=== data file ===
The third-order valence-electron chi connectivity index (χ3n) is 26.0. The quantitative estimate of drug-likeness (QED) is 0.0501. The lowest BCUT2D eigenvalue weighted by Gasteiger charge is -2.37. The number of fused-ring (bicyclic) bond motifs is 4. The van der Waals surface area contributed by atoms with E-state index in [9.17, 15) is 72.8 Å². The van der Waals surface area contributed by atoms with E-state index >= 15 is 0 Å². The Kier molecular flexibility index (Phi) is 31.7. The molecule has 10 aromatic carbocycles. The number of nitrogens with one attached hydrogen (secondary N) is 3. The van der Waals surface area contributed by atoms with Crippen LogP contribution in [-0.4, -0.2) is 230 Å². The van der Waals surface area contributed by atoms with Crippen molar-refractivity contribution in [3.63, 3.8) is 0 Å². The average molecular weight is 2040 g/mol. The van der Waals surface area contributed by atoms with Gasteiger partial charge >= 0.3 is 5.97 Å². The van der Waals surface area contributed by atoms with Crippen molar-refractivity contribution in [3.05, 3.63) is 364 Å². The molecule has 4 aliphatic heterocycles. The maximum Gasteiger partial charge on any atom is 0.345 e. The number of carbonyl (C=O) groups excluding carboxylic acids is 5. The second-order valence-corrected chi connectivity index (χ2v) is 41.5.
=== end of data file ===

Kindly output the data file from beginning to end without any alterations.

The third-order valence-electron chi connectivity index (χ3n) is 26.0. The quantitative estimate of drug-likeness (QED) is 0.0501. The lowest BCUT2D eigenvalue weighted by Gasteiger charge is -2.37. The number of fused-ring (bicyclic) bond motifs is 4. The van der Waals surface area contributed by atoms with E-state index in [9.17, 15) is 72.8 Å². The van der Waals surface area contributed by atoms with E-state index >= 15 is 0 Å². The Kier molecular flexibility index (Phi) is 31.7. The molecule has 10 aromatic carbocycles. The number of nitrogens with one attached hydrogen (secondary N) is 3. The van der Waals surface area contributed by atoms with Crippen LogP contribution in [-0.4, -0.2) is 230 Å². The van der Waals surface area contributed by atoms with Crippen molar-refractivity contribution in [3.63, 3.8) is 0 Å². The average molecular weight is 2040 g/mol. The van der Waals surface area contributed by atoms with Gasteiger partial charge >= 0.3 is 5.97 Å². The van der Waals surface area contributed by atoms with Crippen molar-refractivity contribution in [3.05, 3.63) is 364 Å². The molecule has 4 aliphatic heterocycles. The maximum Gasteiger partial charge on any atom is 0.345 e. The number of carbonyl (C=O) groups excluding carboxylic acids is 5. The second-order valence-corrected chi connectivity index (χ2v) is 41.5.